I can understand an adoptee’s frustration as they checked your references and all that while you waited on-site. Having lived in Northern Virginia and Va Beach, as well as having adopted companion animals from rescue groups, I’m used to a process where you fill out an application and leave without the pet. They then follow up on references and do a home visit before you are allowed to adopt. So getting to take an animal home the same day seems positively speedy to me.

    And I know from personal experience that the SPCA here is FAR more amenable in terms of working with rescue groups than other SPCA’s in the area.

    If someone doesn’t want to be held accountable for the animals you adopt from an SPCA, then by all means surf Craigslist or Freecycle and take what you can get. But don’t fault the SPCA for trying to ensure they’re placing animals with responsible owners. Because if an animal is inadvertently placed in harm’s way, then the argument of whether that’s more preferable than euthanasia is, at best, distasteful.

    It seems to me that rather than condemning with brickbats, those who find fault with the SPCA could join the effort to make their jobs easier by fostering or some other activities.

  16. Emmy says:

    I totally agree blondiesez!

  17. wood says:

    Lowell’s point about “farm” cats and dogs is not that they’re breeds but lifestyles. Breed is beside the point. And it doesn’t matter if other SPCAs in other areas are harder or easier to work with–the fact is that H/R kills more of its animals than any other. I’ve dealt with our SPCA over the years and seen their attitude toward prospective owners harden, to the point where they treat prospective adopters with so much suspicion that most people I know just don’t deal with them.

    I’ve heard from SPCA associates and supporters that JMU students are much of the reason they’re so hard-core. It’s odd that UVA students are a lot like JMU students, but Albemarle has the lowest kill rate in the state and we have the highest.

    We rescued a dog that subsequently we learned liked to chase the neighbor’s livestock. The last thing we would have done was to take him to the H/R SPCA, specifically because we knew the likelihood he would have been euthanized. We put him on Craigslist and the people who adopted him absolutely adore him.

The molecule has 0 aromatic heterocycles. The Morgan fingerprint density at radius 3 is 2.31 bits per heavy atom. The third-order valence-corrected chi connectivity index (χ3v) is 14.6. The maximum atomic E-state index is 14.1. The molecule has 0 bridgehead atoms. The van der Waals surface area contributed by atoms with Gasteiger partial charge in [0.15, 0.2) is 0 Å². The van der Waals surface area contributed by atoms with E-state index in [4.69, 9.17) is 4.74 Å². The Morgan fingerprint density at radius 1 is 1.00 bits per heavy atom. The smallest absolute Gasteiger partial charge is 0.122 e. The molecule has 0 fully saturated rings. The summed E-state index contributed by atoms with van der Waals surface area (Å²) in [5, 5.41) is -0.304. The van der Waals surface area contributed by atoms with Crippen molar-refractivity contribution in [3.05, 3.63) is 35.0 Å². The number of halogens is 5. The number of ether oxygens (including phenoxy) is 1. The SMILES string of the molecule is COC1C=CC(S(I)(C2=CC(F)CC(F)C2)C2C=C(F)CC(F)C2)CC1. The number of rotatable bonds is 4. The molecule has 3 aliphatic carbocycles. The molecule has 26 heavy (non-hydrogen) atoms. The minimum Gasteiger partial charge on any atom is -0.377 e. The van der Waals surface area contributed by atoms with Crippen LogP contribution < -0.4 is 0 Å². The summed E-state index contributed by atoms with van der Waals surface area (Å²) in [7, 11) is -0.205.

There’s a lot of money at stake in funding. It’s important that all organizations receive an impartial appraisal before that money is allocated.

  18. Lowell Fulk says:

    So Blondiesez, you feel it better to put an animal to death than give it an opportunity to a life that you can’t control?
    I would respectfully submit that you’re not now in Virginia Beach or Northern Virginia.
    There is, in many instances in the Valley, the opportunity for an animal to enjoy its life more along the line of its natural inclination.
    I would also ask, regarding the design of cats, have you ever paid a Vet to amputate the first digit of each toe of your cat’s front paws so that they wouldn’t claw your furniture?
    Why would someone need to do such a thing? Perhaps because a cat must be “modified” to live in such an environment for which they weren’t designed?
    I find myself in agreement with Wood once again, breed isn’t the issue.
    But I must also say this, I don’t really care all that much. I simply find it curious that so many so called animal lovers care so little about the actual life of the animal in comparison to their concern for what they want from the animal, for their own benefit.
    I rather think that the dogs and cats which we have enjoy their lives here, as they hunt and dig and play, outside…
    What I do care about is the belief that an animal would be better off dead, than with an owner who doesn’t measure up to perhaps unreasonable standards.

  19. Lowell Fulk says: